Cryptocurrency may be virtual money, but the IRS expects real taxes to be paid on this method of exchange.
When cryptocurrencies made their appearance more than a decade ago, there was a naive belief that they might, given how they work, escape taxation and regulation, much like believing before 1980 that average gas prices couldn’t surpass $1 a gallon because gas pumps didn’t go that high. What happened? New pumps were designed.
The IRS is designing new pumps for cryptocurrencies.
Three letters from the IRS were sent in July to cryptocurrency owners and traders; the first two required the recipients to do nothing if they had met their cryptocurrency-related tax obligations. The third was different: It said that the individual may have failed to report income; if they didn’t respond they would be audited.
More than 10,000 letters were received by the end of August, the recipients tabbed through IRS compliance work. However, as with audits, which touch only a small percentage of taxpayers, the letters likely aren’t reaching everyone who needs to know.
Consider the IRS letters as a two-pronged direct-and-indirect communications spear directed at cryptocurrency users and traders: If we’re not sending the message directly to you, you need to get the message we’re paying attention to people just like you.
No one should think this ends with three letters.
Cryptocurrency, according to Merriam-Webster, is: “any form of currency that only exists digitally, that usually has no central issuing or regulating authority but instead uses a decentralized system to record transactions and manage the issuance of new units, and that relies on cryptography to prevent counterfeiting and fraudulent transactions.”
The virtual currency isn’t issued by governments, thus the “no central regulating authority” description. Estimates in June by Investopedia said more than 1,600 cryptocurrencies then existed, and there’s no regulating authority to suggest that number won’t substantially grow or shrink. The top five cryptocurrencies today, according to the bitdegree.org website, are: Bitcoin, Ethereum, Ripple, Bitcoin Cash and EOS.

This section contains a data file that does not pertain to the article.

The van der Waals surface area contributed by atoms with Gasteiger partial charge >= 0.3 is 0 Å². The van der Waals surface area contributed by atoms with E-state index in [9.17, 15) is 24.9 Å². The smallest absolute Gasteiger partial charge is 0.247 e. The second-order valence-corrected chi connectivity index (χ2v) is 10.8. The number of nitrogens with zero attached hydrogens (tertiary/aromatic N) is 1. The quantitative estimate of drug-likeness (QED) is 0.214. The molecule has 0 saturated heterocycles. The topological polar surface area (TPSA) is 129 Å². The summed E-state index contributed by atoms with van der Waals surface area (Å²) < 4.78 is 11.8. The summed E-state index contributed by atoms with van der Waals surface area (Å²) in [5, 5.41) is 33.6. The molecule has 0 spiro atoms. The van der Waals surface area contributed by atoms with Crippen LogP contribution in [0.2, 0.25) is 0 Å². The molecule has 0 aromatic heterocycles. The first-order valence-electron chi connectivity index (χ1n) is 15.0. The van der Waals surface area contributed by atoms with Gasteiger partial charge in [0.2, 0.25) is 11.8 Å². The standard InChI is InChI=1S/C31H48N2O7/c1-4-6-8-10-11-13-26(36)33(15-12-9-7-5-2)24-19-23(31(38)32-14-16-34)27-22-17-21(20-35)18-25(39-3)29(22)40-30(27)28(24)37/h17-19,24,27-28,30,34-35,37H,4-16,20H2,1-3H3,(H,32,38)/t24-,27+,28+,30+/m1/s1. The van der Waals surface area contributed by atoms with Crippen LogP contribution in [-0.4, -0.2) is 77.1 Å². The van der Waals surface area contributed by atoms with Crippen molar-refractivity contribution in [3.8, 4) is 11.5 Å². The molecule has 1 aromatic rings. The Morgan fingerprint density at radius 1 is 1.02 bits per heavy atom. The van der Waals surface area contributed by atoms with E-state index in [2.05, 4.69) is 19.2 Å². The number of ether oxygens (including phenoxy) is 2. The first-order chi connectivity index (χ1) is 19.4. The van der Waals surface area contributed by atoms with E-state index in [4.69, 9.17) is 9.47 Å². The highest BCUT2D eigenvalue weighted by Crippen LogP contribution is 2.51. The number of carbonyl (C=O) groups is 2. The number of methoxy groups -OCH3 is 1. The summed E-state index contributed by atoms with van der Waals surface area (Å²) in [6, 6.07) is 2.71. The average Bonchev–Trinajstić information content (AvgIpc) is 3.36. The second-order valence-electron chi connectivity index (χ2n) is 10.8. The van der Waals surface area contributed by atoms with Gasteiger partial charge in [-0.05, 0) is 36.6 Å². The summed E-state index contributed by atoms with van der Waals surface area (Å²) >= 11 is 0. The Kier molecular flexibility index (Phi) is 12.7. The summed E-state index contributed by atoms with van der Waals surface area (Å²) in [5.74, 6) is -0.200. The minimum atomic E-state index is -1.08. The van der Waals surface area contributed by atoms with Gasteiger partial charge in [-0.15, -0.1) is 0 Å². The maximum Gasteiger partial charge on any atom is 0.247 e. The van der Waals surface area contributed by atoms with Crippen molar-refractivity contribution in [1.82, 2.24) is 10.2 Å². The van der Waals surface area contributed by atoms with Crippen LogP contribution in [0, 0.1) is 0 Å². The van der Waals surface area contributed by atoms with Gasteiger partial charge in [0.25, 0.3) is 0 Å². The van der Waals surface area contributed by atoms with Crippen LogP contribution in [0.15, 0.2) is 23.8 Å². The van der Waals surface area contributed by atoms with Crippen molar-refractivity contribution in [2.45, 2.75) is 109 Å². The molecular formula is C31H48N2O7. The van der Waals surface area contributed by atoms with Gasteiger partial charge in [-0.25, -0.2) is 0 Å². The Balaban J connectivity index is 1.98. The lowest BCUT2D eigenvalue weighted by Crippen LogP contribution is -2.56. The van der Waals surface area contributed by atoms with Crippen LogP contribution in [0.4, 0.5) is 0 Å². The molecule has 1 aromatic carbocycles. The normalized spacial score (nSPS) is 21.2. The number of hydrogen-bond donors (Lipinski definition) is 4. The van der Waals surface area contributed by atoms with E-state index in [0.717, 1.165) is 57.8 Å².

Cryptocurrency has been, is now and will be an evolving issue and problem for taxpayers, tax professionals and tax collectors alike. It’s assigning a dollars-and-cents value to something that the IRS identifies as a “digital representation of value that functions as a medium of exchange.”
The IRS, for tax purposes, considers cryptocurrency as property. And it can be a high-value property. For example, through August, Bitcoin hovered just above $10,000. Total market capitalization for cryptocurrencies was around $285 billion, a hefty sum but below that of January 2018, when it surpassed $800 billion.
Though some of the luster may be rubbing off cryptocurrencies, the IRS smells taxes. More importantly, taxes not being paid. If cryptocurrency has been used as payment for a good or service, the taxpayer is required to compute the U.S. dollar fair market value as of the receipt date of the cryptocurrency that served as payment.
Cryptocurrency paid as wages to an employee is taxable income and subject to withholding, Federal Insurance Act (FICA) tax and unemployment taxes. Independent contractors are self-employed taxpayers; cryptocurrency qualifies as gross income and therefore taxes must be paid based on fair market value as of the receipt date.
More detailed information is contained in IRS Notice 2014-21.
The IRS is designing new ways to pump taxes from cryptocurrency into the public coffers. If you are in cryptocurrency, or thinking of getting into it either as a user or trader, the taxman cometh.
This article was originally published in the Knoxville News Sentinel.Share